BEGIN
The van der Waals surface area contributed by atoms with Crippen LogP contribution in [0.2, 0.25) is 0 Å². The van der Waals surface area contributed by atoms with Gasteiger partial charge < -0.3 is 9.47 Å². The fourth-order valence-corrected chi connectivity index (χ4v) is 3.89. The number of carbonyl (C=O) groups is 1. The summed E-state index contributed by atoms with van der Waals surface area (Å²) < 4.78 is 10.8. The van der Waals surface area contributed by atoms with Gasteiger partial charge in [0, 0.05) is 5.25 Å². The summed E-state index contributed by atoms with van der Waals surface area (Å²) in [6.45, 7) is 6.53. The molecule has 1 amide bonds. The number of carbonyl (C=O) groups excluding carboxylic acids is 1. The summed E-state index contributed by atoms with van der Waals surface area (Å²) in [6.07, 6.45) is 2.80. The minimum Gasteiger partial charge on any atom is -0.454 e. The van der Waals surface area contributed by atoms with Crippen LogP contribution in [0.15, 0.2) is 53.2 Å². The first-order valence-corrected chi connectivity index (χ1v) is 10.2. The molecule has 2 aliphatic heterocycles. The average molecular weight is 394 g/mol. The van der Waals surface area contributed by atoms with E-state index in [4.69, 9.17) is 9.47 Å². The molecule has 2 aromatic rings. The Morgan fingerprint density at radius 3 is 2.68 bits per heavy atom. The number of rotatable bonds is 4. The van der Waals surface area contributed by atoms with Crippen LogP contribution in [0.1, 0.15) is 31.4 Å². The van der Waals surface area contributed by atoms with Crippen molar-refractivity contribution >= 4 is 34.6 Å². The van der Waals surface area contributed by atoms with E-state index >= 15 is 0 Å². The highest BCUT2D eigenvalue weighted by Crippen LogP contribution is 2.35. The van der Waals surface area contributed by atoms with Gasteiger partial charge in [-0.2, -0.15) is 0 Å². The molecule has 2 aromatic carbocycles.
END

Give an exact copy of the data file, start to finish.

The van der Waals surface area contributed by atoms with Crippen LogP contribution in [0.2, 0.25) is 0 Å². The van der Waals surface area contributed by atoms with Gasteiger partial charge < -0.3 is 9.47 Å². The fourth-order valence-corrected chi connectivity index (χ4v) is 3.89. The number of carbonyl (C=O) groups is 1. The summed E-state index contributed by atoms with van der Waals surface area (Å²) < 4.78 is 10.8. The van der Waals surface area contributed by atoms with Gasteiger partial charge in [0, 0.05) is 5.25 Å². The summed E-state index contributed by atoms with van der Waals surface area (Å²) in [6.45, 7) is 6.53. The molecule has 1 amide bonds. The number of carbonyl (C=O) groups excluding carboxylic acids is 1. The summed E-state index contributed by atoms with van der Waals surface area (Å²) in [6.07, 6.45) is 2.80. The minimum Gasteiger partial charge on any atom is -0.454 e. The van der Waals surface area contributed by atoms with Crippen LogP contribution in [0.15, 0.2) is 53.2 Å². The first-order valence-corrected chi connectivity index (χ1v) is 10.2. The molecule has 2 aliphatic heterocycles. The average molecular weight is 394 g/mol. The van der Waals surface area contributed by atoms with E-state index in [4.69, 9.17) is 9.47 Å². The molecule has 2 aromatic rings. The Morgan fingerprint density at radius 3 is 2.68 bits per heavy atom. The number of rotatable bonds is 4. The van der Waals surface area contributed by atoms with Crippen LogP contribution in [0.1, 0.15) is 31.4 Å². The van der Waals surface area contributed by atoms with Crippen molar-refractivity contribution >= 4 is 34.6 Å². The van der Waals surface area contributed by atoms with E-state index >= 15 is 0 Å². The highest BCUT2D eigenvalue weighted by Crippen LogP contribution is 2.35. The van der Waals surface area contributed by atoms with Gasteiger partial charge in [-0.2, -0.15) is 0 Å². The molecule has 2 aromatic carbocycles.